The objective of the present study was to examine the extent to which engagement with chosen courses of study (in terms of vigor, absorption, and dedication) mediate the relationship between social integration, satisfaction with the course, and expectations on the one hand, and the use of SRL strategies on the other, in students both with and without the intention to drop out of their current university courses. Figure 1 outlines this objective. In terms of hypotheses, as Figure 1 indicates, student engagement (in terms of vigor, absorption, and dedication) fully mediates the relationship between the variables of social integration, satisfaction, and expectations, and the use of self-regulation (SRL) strategies. More specifically, we expect that the greater the social integration, satisfaction with the course, and expectations of self-efficacy, the greater the student engagement (greater vigor, absorption, and dedication). And the greater the engagement, the greater the use of SRL strategies.

Figure 1.

Outline of the study (mediation model for engagement with university course).

(0.08MB).
MethodParticipants

A total of 1,177 university students participated in the study (79.7% women), mostly aged between 17 and 23 years old—96.5%—(M = 19.26, SD = 2.97). They were mainly in the first or second year of bachelor’s degree courses (64.7% in their 1st year, 28.3% in their 2nd). The participants were attending three Spanish universities (two in the north and one in the south). The degree courses were in Psychology, Infant Education Teaching, Primary Education Teaching, Speech Therapy, Social Work, Business Administration, Accounting and Finance, Economics, Pedagogy, English Studies, French Studies, Spanish Philology, Oriental Studies, Classical Philology, Italian Studies, German Studies, and English Philology. At the time of the study, 28.4% of the sample had thought about dropping out of university, while 29.3% had thought about dropping out of the course they were doing at that time.

Instruments

Social integration. This was measured using the Early University Dropout Intentions Questionnaire (EUDIQ-R; Bernardo et al., 2022), through three items each with a five-point Likert-type response (1 = completely disagree to 5 = completely agree). Example items include, “I have a good relationship with my classmates,” and “I feel included with my classmates”. The statistics indicate acceptable reliability (α = .78, ω = .80, composite reliability = .84), acceptable extracted mean variance = .65, and acceptable construct validity (CFI = .99, SRMS = .001).

Satisfaction with the course. This was measured using the satisfaction factor in the Early University Dropout Intentions Questionnaire (EUDIQ-R; Bernardo et al., 2022), made up of two items with five-point Likert-type responses (1 = completely disagree to 5 = completely agree). An example item is, “I’m satisfied with my course”. The statistics indicate acceptable reliability (α = .75, ω = .75, composite reliability = .77), acceptable extracted mean variance = .59, and acceptable construct validity (CFI = .99, SRMS = .03).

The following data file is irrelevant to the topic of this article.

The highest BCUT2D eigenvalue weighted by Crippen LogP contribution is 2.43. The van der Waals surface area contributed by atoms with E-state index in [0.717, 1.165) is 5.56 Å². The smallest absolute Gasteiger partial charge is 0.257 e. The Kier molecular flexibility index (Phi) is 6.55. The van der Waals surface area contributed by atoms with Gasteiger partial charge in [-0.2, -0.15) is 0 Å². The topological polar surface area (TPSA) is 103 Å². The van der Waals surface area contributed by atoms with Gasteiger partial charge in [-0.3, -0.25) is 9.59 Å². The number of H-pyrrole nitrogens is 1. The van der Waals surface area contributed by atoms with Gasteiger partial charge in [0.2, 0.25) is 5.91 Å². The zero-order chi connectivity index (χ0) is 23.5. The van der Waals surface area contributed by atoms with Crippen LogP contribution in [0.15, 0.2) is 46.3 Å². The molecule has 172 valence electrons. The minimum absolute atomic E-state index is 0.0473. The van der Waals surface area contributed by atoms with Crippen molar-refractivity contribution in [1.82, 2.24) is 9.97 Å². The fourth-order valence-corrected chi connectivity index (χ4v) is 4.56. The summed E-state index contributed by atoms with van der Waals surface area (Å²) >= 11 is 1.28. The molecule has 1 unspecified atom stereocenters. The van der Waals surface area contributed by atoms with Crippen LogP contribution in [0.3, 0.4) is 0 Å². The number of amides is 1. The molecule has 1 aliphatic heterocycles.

Student expectations. These were measured using the expectations factor in the Early University Dropout Intentions Questionnaire (EUDIQ-R; Bernardo et al., 2022), made up of two items with five-point Likert-type responses (1 = completely disagree to 5 = completely agree). An example item is, “The course meets my expectations of it”. The statistics indicate acceptable reliability (α = .62, ω = .78, composite reliability = .78), acceptable extracted mean variance = .68, and acceptable construct validity (CFI = .98, SRMS = .03).

Engagement (vigor). The “vigor” dimension was measured using six items from the Utrecht Work Engagement Scale (UWES-S; Schaufeli & Bakker, 2003), adapted for Spanish university students (Parra & Pérez-Villalobos, 2010) using a six-point scale (1 = never to 6 = always). Example items include, “In my student-related tasks I do not stop, even if I don’t feel well”, “I can keep studying for long periods of time”, and “I feel strong and vigorous when I’m studying or when I go to class”. The statistics indicate acceptable reliability (α = .77, ω = .79, composite reliability = .82), acceptable extracted mean variance = .51, and acceptable construct validity (CFI = .94, SRMS = .06).

Engagement (absorption). This was measured using the “absorption” factor from the Utrecht Work Engagement Scale (UWES-S; Schaufeli & Bakker, 2003), adapted for Spanish university students (Parra & Pérez-Villalobos, 2010) using a six-point scale (1 = never to 6 = always). Example items include, “I get ‘carried away’ when I do my study tasks”, “It is hard for me to separate myself from my study”, and “I am immersed in my study”. The statistics indicate acceptable reliability (α = .72, ω = .76, composite reliability = .81), acceptable extracted mean variance = .49, and acceptable construct validity (CFI = .94, SRMS = .05).

Engagement (dedication). This was measured using the “dedication” factor from the Utrecht Work Engagement Scale (UWES-S; Schaufeli & Bakker, 2003), adapted for Spanish university students (Parra & Pérez-Villalobos, 2010) using a six-point scale (1 = never to 6 = always). Example items include, “My study inspire me with new things”, “I think my course is meaningful”, and “My course is challenging for me”. The statistics indicate acceptable reliability (α = .81, ω = .84, composite reliability = .86), acceptable extracted mean variance = .57, and acceptable construct validity (CFI = .99, SRMS = .02).